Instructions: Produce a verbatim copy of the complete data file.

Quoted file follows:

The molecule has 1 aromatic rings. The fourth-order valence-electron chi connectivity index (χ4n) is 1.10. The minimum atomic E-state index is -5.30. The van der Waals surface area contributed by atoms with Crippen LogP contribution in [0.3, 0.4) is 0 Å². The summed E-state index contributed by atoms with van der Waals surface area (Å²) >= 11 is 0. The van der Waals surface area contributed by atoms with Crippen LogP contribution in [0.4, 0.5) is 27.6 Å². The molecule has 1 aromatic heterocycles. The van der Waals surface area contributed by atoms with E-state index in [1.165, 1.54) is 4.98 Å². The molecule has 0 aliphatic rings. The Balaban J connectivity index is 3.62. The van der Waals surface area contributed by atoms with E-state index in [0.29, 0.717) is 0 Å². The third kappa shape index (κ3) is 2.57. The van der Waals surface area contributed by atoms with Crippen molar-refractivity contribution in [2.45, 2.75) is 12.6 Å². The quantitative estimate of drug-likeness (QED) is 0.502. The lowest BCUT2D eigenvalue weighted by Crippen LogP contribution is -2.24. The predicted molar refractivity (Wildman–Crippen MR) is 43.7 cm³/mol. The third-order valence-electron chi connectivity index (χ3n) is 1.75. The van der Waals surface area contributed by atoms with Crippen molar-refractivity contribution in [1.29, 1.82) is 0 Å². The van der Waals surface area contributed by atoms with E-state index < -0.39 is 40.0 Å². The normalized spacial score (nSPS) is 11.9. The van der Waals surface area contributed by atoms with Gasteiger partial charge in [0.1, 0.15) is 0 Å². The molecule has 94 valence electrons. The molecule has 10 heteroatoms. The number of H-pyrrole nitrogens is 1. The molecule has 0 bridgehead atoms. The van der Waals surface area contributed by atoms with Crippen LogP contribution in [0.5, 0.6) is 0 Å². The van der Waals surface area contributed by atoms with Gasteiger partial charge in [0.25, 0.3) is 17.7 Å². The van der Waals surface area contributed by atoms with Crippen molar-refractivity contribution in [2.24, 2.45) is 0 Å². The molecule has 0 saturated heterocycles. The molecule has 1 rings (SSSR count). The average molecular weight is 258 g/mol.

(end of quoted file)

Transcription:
The molecule has 1 aromatic rings. The fourth-order valence-electron chi connectivity index (χ4n) is 1.10. The minimum atomic E-state index is -5.30. The van der Waals surface area contributed by atoms with Crippen LogP contribution in [0.3, 0.4) is 0 Å². The summed E-state index contributed by atoms with van der Waals surface area (Å²) >= 11 is 0. The van der Waals surface area contributed by atoms with Crippen LogP contribution in [0.4, 0.5) is 27.6 Å². The molecule has 1 aromatic heterocycles. The van der Waals surface area contributed by atoms with E-state index in [1.165, 1.54) is 4.98 Å². The molecule has 0 aliphatic rings. The Balaban J connectivity index is 3.62. The van der Waals surface area contributed by atoms with E-state index in [0.29, 0.717) is 0 Å². The third kappa shape index (κ3) is 2.57. The van der Waals surface area contributed by atoms with Crippen molar-refractivity contribution in [2.45, 2.75) is 12.6 Å². The quantitative estimate of drug-likeness (QED) is 0.502. The lowest BCUT2D eigenvalue weighted by Crippen LogP contribution is -2.24. The predicted molar refractivity (Wildman–Crippen MR) is 43.7 cm³/mol. The third-order valence-electron chi connectivity index (χ3n) is 1.75. The van der Waals surface area contributed by atoms with Crippen molar-refractivity contribution in [1.29, 1.82) is 0 Å². The van der Waals surface area contributed by atoms with E-state index < -0.39 is 40.0 Å². The normalized spacial score (nSPS) is 11.9. The van der Waals surface area contributed by atoms with Gasteiger partial charge in [0.1, 0.15) is 0 Å². The molecule has 94 valence electrons. The molecule has 10 heteroatoms. The number of H-pyrrole nitrogens is 1. The molecule has 0 bridgehead atoms. The van der Waals surface area contributed by atoms with Crippen LogP contribution in [0.5, 0.6) is 0 Å². The van der Waals surface area contributed by atoms with Gasteiger partial charge in [0.25, 0.3) is 17.7 Å². The van der Waals surface area contributed by atoms with Crippen molar-refractivity contribution in [2.24, 2.45) is 0 Å². The molecule has 0 saturated heterocycles. The molecule has 1 rings (SSSR count). The average molecular weight is 258 g/mol.